How to Navigate through Supply Chain Dead Zones

June 24, 2010
As supply chains stretch further across national boundaries, it is critical for companies to develop strategic capabilities to efficiently move goods from one country to another while mitigating risks

As supply chains become increasingly more global and complex, many companies face a progressively growing list of logistic challenges that can defer the efficient delivery of goods and quickly turn a reliable port into a supply chain dead zone. As supply chains stretch further across national boundaries, it is critical for companies to develop strategic capabilities to efficiently move goods from one country to another while mitigating risks.

"Risk management is an essential ingredient in logistics planning, particularly when it comes to global commerce," says Danny Halim, vice president of industry strategies with supply chain solutions provider JDA Software Group. "Many companies are still in reactive mode when it comes to adapting their global logistics network that is usually driven by factors or events outside of their control."

Halim offers the following recommendations for managing global logistics challenges:

● Strategically evaluate your company's global logistics network. Companies should have the capability to evaluate and monitor the effectiveness of their global logistics network from their suppliers to the point of consumption on a continuous basis. Continuous network evaluation enables companies to quickly assess and rapidly adapt to cost and demand changes, especially when introducing new products or expanding into new markets. Global logistics networks are most effective with collaboration between all stakeholders across the extended supply chain. Failing to collaborate can result in extended lead times, late deliveries and higher supply chain risk.

● Manage the risk factors. Companies must anticipate and manage all possibilities for disruption, using supply chain tools to conduct scenario analysis and develop viable options to mitigate risks. Making uninformed decisions based on inadequate data can hinder the timely delivery of goods and cause stock-out situations or product expiration. For example, companies considering expansion into China and India will quickly realize the inability to access detailed highway data until fully established in the country. While they may not be knowledgeable about network execution until actually conducting business there, factoring in contingency plans, building a proprietary transportation network, linking network design to inventory strategies and increasing safety-stock levels can help companies maintain service levels and effectively access global markets.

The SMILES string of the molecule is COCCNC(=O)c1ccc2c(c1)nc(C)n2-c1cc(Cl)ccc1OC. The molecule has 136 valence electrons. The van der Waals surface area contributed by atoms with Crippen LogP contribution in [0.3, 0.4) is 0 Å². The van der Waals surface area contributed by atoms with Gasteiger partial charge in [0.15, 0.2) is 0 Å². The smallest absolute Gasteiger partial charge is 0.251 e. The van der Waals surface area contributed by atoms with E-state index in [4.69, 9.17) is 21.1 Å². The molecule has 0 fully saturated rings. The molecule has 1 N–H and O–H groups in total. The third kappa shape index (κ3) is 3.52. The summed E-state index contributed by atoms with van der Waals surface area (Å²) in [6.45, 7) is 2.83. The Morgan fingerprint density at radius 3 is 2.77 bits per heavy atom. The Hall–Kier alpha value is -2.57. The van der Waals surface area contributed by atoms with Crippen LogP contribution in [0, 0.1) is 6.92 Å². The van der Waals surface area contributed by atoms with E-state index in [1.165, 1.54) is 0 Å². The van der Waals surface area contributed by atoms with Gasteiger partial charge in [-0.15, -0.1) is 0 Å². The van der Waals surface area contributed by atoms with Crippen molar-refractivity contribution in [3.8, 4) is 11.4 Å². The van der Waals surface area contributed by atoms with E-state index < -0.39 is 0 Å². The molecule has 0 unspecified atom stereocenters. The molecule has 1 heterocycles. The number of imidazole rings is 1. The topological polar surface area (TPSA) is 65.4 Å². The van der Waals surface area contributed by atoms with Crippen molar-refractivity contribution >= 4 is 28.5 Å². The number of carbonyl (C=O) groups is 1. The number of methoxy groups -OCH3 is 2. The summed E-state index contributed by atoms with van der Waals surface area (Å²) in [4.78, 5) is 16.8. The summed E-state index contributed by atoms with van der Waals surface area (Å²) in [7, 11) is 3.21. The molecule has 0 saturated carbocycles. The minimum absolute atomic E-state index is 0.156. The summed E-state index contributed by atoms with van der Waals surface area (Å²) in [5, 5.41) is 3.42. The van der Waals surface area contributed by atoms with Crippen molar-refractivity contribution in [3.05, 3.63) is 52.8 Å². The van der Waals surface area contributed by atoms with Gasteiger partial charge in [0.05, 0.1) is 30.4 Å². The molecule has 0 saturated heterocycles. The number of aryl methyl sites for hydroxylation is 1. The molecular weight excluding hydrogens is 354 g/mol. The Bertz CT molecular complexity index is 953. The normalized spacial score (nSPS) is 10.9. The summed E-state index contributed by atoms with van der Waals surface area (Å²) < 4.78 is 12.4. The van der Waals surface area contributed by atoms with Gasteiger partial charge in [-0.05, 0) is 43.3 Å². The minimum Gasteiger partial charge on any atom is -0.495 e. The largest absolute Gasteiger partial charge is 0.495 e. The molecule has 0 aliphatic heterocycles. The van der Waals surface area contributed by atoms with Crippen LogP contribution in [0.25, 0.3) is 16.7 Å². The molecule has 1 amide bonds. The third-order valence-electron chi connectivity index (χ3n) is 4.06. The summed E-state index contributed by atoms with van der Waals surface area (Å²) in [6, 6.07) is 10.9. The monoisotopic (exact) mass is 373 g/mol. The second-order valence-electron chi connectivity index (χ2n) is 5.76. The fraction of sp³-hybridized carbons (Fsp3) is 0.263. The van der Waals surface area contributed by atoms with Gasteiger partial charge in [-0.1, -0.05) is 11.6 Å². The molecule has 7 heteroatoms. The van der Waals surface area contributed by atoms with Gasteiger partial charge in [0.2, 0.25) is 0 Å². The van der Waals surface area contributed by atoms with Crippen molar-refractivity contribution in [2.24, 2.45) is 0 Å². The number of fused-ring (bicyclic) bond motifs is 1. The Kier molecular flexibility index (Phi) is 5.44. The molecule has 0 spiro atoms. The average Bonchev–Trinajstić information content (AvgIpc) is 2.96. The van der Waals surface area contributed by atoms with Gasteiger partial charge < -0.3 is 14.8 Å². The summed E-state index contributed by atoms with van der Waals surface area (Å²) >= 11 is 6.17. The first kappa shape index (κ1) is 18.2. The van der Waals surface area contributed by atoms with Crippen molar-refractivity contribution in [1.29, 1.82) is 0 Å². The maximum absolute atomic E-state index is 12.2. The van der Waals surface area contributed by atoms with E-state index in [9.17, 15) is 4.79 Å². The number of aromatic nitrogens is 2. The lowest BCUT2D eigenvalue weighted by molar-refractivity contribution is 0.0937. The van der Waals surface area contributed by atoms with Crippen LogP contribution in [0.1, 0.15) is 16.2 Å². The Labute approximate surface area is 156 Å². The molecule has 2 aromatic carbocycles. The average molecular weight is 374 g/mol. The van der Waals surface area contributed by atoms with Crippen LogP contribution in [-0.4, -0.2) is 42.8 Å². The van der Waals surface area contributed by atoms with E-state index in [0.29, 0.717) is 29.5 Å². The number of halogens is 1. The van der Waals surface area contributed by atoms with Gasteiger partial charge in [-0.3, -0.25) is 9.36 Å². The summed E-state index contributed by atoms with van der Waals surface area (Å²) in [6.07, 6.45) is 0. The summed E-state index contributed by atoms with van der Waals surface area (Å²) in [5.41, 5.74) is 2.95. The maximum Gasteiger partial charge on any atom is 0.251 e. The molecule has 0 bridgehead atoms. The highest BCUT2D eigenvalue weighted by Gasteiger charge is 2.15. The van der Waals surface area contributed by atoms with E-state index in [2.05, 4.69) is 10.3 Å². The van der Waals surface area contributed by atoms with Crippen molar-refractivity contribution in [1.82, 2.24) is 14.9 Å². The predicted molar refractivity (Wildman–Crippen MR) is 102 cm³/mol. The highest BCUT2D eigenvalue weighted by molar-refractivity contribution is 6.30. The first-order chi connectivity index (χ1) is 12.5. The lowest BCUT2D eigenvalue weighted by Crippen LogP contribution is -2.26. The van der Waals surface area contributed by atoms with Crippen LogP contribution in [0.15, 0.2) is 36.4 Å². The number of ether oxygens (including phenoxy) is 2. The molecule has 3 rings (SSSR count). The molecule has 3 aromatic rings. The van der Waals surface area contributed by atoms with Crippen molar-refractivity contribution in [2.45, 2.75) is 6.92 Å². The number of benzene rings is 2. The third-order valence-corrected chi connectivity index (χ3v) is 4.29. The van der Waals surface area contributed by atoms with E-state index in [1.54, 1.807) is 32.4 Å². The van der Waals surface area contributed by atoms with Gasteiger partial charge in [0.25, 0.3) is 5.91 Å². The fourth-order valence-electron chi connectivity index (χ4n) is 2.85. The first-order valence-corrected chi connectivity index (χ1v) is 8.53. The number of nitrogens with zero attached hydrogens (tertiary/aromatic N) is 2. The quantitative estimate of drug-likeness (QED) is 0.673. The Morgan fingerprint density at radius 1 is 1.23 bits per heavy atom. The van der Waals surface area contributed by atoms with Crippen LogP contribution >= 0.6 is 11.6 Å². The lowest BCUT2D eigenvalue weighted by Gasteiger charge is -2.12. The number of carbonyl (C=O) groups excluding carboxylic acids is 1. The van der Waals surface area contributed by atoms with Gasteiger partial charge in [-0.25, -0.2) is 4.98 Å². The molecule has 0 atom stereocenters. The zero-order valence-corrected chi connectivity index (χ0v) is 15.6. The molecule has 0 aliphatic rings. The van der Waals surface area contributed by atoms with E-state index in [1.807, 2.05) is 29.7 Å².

● Link transportation to inventory management. Visibility into logistics and transportation schedules provides a better understanding of the global movement of goods and helps companies to maintain optimal inventory levels throughout their supply chains. Hedging against uncertainties has become a significant part of logistics costs in many developing or infrastructure-challenged countries. For example, when sourcing from China or India, a company may carry an average of 40 to 60 days of inventory in the United States, whereas sourcing from Mexico or South American countries will only require a company to carry 30 days of inventory. By carrying extra inventory, companies can avoid incurring exorbitant transportation and logistics costs when unexpected delays and trade barriers arise.

● Optimize the product flow path. Ensuring that products flow efficiently and timely to the point of consumption is another important factor for a successful global supply chain strategy. Companies must carefully determine optimal distribution methods and transportation modes based on the velocity of the products, demand patterns, as well as handling and transportation costs. Unfortunately, one size doesn't fit all, however. A company's decision to optimize the flow path for each product may be different, or shift over time due to seasonality or economic factors.

To better navigate through supply chain dead zones, companies need to understand the complete picture of the risks in their global supply chains. The task of identifying the risks and then developing the most appropriate strategies can be very daunting. As a result, many companies rely on trusted supply chain partners to facilitate an objective, supply chain risk assessment process that covers the end-to-end supply chain, develop feasible strategies in a cost-optimal manner, deliver the solutions to realize business benefits and achieve a quick return on investment.

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